LA JOLLA, CA, August 9, 2012 Many of us are familiar with prion disease from its most startling and unusual incarnationsthe outbreaks of "mad cow" disease (bovine spongiform encephalopathy) that created a crisis in the global beef industry. Or the strange story of Kuru, a fatal illness affecting a tribe in Papua New Guinea known for its cannibalism. Both are forms of prion disease, caused by the abnormal folding of a protein and resulting in progressive neurodegeneration and death.
While exactly how the protein malfunctions has been shrouded in mystery, scientists at The Scripps Research Institute now report in the journal Proceedings of the National Academy of Sciences (PNAS) that reducing copper in the body delays the onset of disease. Mice lacking a copper-transport gene lived significantly longer when infected with a prion disease than did normal mice.
"This conclusively shows that copper plays a role in the misfolding of the protein, but is not essential to that misfolding," said Scripps Research Professor Michael Oldstone, who led the new study.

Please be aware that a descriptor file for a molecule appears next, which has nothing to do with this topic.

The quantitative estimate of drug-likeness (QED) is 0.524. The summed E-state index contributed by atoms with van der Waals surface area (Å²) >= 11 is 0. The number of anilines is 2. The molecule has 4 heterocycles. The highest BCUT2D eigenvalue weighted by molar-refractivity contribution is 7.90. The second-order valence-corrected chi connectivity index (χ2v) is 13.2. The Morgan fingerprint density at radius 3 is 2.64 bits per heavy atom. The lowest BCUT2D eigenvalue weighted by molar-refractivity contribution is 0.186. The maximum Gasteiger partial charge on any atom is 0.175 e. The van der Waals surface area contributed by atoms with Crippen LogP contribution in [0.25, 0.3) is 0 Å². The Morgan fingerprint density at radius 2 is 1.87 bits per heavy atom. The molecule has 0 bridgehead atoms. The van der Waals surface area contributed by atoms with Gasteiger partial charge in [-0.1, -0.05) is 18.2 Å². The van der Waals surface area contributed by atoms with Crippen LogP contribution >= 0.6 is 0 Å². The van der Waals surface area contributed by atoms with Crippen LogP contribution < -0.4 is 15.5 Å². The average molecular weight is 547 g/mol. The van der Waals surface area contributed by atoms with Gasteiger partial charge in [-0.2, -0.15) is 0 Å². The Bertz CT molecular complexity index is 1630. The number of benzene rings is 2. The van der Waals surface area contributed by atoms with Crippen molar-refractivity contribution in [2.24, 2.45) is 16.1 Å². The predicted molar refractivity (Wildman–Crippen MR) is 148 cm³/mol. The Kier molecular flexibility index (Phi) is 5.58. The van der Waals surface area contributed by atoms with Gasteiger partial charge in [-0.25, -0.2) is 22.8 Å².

"We've known for many years that prion proteins bind copper," said Scripps Research graduate student Owen Siggs, first author of the paper with former Oldstone lab member Justin Cruite. "But what scientists couldn't agree on was whether this was a good thing or a bad thing during prion disease. By creating a mutation in mice that lowers the amount of circulating copper by 60 percent, we've shown that reducing copper can delay the onset of prion disease."
Unlike most infections, which are caused by bacteria, viruses, or parasites, prion disease stems from the dysfunction of a naturally occurring protein.
"We all contain a normal prion protein, and when that's converted to an abnormal prion protein, you get a chronic nervous system disease," said Oldstone. "That occurs genetically (spontaneously in some people) or is acquired by pass
|Contact: Mika Ono|
Scripps Research Institute